Wilmar International Limited (SGX:F34), a large-cap worth US$19.42b, comes to mind for investors seeking a strong and reliable stock investment. Doing business globally, large caps tend to have diversified revenue streams and attractive capital returns, making them desirable investments for risk-averse portfolios. But, the health of the financials determines whether the company continues to succeed. This article will examine Wilmar International’s financial liquidity and debt levels to get an idea of whether the company can deal with cyclical downturns and maintain funds to accommodate strategic spending for future growth. Note that this commentary is very high-level and solely focused on financial health, so I suggest you dig deeper yourself into F34 here.
How much cash does F34 generate through its operations?
F34 has built up its total debt levels in the last twelve months, from US$17.43b to US$21.39b , which comprises of short- and long-term debt. With this increase in debt, the current cash and short-term investment levels stands at US$4.16b for investing into the business. On top of this, F34 has generated US$2.24b in operating cash flow in the last twelve months, leading to an operating cash to total debt ratio of 10.47%, meaning that F34’s operating cash is not sufficient to cover its debt. This ratio can also be interpreted as a measure of efficiency as an alternative to return on assets. In F34’s case, it is able to generate 0.1x cash from its debt capital.
Can F34 meet its short-term obligations with the cash in hand?
With current liabilities at US$22.18b, it seems that the business has maintained a safe level of current assets to meet its obligations, with the current ratio last standing at 1.1x. For Food companies, this ratio is within a sensible range as there’s enough of a cash buffer without holding too capital in low return investments.
Is F34’s debt level acceptable?
With total debt exceeding equities, Wilmar International is considered a highly levered company. This is common amongst large-cap companies because debt can often be a less expensive alternative to equity due to tax deductibility of interest payments. Accordingly, large companies often have lower cost of capital due to easily obtained financing, providing an advantage over smaller companies. We can test if F34’s debt levels are sustainable by measuring interest payments against earnings of a company. A company generating earnings before interest and tax (EBIT) at least three times its net interest payments is considered financially sound. For F34, the ratio of 23.42x suggests that interest is comfortably covered. It is considered a responsible and reassuring practice to maintain high interest coverage, which makes F34 and other large-cap investments thought to be safe.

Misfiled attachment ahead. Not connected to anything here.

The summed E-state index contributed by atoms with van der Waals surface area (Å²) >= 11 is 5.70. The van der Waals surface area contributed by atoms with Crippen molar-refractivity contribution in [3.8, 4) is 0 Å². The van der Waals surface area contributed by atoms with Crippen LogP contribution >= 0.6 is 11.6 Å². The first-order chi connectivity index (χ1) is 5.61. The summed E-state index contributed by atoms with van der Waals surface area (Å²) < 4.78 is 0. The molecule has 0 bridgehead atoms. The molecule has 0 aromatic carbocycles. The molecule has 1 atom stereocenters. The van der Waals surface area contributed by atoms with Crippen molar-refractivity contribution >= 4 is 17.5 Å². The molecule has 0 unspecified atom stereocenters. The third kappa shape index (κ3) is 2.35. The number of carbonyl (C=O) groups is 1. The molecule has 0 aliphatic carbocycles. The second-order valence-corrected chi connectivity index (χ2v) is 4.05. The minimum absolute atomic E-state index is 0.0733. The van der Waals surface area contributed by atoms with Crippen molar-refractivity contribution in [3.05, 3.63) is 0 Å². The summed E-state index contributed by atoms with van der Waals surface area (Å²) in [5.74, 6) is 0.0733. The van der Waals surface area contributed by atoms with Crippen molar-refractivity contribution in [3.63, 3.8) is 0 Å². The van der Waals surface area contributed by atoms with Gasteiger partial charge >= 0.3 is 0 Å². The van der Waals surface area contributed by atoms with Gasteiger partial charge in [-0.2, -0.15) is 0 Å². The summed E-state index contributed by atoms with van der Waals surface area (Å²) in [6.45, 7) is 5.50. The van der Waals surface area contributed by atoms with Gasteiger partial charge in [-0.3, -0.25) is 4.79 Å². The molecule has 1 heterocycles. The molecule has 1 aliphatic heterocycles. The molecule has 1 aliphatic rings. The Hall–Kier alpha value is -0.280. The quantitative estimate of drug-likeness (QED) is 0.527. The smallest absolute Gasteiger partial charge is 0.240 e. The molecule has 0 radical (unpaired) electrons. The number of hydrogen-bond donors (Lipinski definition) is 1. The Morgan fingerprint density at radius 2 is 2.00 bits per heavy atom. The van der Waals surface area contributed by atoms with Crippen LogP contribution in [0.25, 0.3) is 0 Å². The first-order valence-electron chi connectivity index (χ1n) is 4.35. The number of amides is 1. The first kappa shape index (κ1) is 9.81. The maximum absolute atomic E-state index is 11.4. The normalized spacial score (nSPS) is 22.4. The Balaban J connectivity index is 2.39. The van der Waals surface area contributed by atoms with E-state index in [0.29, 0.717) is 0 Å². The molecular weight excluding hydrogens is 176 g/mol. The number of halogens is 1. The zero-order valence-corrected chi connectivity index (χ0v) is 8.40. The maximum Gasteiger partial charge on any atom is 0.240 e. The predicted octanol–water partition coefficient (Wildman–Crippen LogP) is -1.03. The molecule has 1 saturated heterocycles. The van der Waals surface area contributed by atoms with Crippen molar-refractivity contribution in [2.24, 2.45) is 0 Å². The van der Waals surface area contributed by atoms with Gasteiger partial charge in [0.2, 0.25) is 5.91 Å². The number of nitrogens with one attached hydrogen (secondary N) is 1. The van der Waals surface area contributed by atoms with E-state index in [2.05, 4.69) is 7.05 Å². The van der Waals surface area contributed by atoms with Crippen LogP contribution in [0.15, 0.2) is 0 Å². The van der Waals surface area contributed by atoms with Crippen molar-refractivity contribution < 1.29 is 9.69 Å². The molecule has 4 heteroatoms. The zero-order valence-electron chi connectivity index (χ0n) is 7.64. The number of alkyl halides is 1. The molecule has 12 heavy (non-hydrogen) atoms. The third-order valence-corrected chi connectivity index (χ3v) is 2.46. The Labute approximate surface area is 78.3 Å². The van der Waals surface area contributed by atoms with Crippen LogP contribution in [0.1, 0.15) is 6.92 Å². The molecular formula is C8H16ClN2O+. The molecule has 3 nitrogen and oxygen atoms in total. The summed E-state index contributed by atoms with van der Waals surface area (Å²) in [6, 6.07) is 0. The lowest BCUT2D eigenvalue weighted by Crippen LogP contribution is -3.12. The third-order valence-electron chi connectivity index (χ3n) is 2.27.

At its current level of cash flow coverage, F34 has room for improvement to better cushion for events which may require debt repayment. However, the company exhibits proper management of current assets and upcoming liabilities. Keep in mind I haven’t considered other factors such as how F34 has been performing in the past. You should continue to research Wilmar International to get a better picture of the stock by looking at:
- Future Outlook: What are well-informed industry analysts predicting for F34’s future growth? Take a look at our free research report of analyst consensus for F34’s outlook.
- Valuation: What is F34 worth today? Is the stock undervalued, even when its growth outlook is factored into its intrinsic value? The intrinsic value infographic in our free research report helps visualize whether F34 is currently mispriced by the market.
- Other High-Performing Stocks: Are there other stocks that provide better prospects with proven track records? Explore our free list of these great stocks here.
To help readers see pass the short term volatility of the financial market, we aim to bring you a long-term focused research analysis purely driven by fundamental data. Note that our analysis does not factor in the latest price sensitive company announcements.
The author is an independent contributor and at the time of publication had no position in the stocks mentioned. For errors that warrant correction please contact the editor at firstname.lastname@example.org.